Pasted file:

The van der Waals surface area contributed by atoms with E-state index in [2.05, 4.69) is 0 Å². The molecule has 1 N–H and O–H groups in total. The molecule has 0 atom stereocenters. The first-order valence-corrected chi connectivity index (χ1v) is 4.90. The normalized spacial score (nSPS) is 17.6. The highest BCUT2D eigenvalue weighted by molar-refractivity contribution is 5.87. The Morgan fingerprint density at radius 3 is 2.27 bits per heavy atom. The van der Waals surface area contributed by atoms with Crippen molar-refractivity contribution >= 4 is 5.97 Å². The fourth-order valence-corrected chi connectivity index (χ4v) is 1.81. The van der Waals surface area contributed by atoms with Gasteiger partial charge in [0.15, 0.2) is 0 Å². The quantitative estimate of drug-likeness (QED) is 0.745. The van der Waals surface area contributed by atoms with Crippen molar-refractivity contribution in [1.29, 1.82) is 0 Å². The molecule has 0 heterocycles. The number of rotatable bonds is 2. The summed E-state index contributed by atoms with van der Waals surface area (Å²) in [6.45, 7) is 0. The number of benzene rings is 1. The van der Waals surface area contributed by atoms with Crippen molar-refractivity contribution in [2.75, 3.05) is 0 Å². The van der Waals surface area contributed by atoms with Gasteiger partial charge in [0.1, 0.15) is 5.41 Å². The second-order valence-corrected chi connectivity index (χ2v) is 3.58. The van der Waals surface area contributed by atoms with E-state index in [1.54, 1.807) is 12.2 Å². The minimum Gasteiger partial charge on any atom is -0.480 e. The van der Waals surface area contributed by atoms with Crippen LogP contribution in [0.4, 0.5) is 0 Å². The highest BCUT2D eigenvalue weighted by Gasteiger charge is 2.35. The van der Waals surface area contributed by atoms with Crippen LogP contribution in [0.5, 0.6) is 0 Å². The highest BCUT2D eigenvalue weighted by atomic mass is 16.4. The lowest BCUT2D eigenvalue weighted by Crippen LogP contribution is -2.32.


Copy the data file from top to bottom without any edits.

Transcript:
The van der Waals surface area contributed by atoms with E-state index in [2.05, 4.69) is 0 Å². The molecule has 1 N–H and O–H groups in total. The molecule has 0 atom stereocenters. The first-order valence-corrected chi connectivity index (χ1v) is 4.90. The normalized spacial score (nSPS) is 17.6. The highest BCUT2D eigenvalue weighted by molar-refractivity contribution is 5.87. The Morgan fingerprint density at radius 3 is 2.27 bits per heavy atom. The van der Waals surface area contributed by atoms with Crippen molar-refractivity contribution >= 4 is 5.97 Å². The fourth-order valence-corrected chi connectivity index (χ4v) is 1.81. The van der Waals surface area contributed by atoms with Gasteiger partial charge in [0.15, 0.2) is 0 Å². The quantitative estimate of drug-likeness (QED) is 0.745. The van der Waals surface area contributed by atoms with Crippen molar-refractivity contribution in [1.29, 1.82) is 0 Å². The molecule has 0 heterocycles. The number of rotatable bonds is 2. The summed E-state index contributed by atoms with van der Waals surface area (Å²) in [6.45, 7) is 0. The number of benzene rings is 1. The van der Waals surface area contributed by atoms with Crippen molar-refractivity contribution in [2.75, 3.05) is 0 Å². The van der Waals surface area contributed by atoms with Gasteiger partial charge in [0.1, 0.15) is 5.41 Å². The second-order valence-corrected chi connectivity index (χ2v) is 3.58. The van der Waals surface area contributed by atoms with E-state index in [1.54, 1.807) is 12.2 Å². The minimum Gasteiger partial charge on any atom is -0.480 e. The van der Waals surface area contributed by atoms with Crippen LogP contribution in [0.4, 0.5) is 0 Å². The highest BCUT2D eigenvalue weighted by Gasteiger charge is 2.35. The van der Waals surface area contributed by atoms with Crippen LogP contribution in [0.5, 0.6) is 0 Å². The highest BCUT2D eigenvalue weighted by atomic mass is 16.4. The lowest BCUT2D eigenvalue weighted by Crippen LogP contribution is -2.32.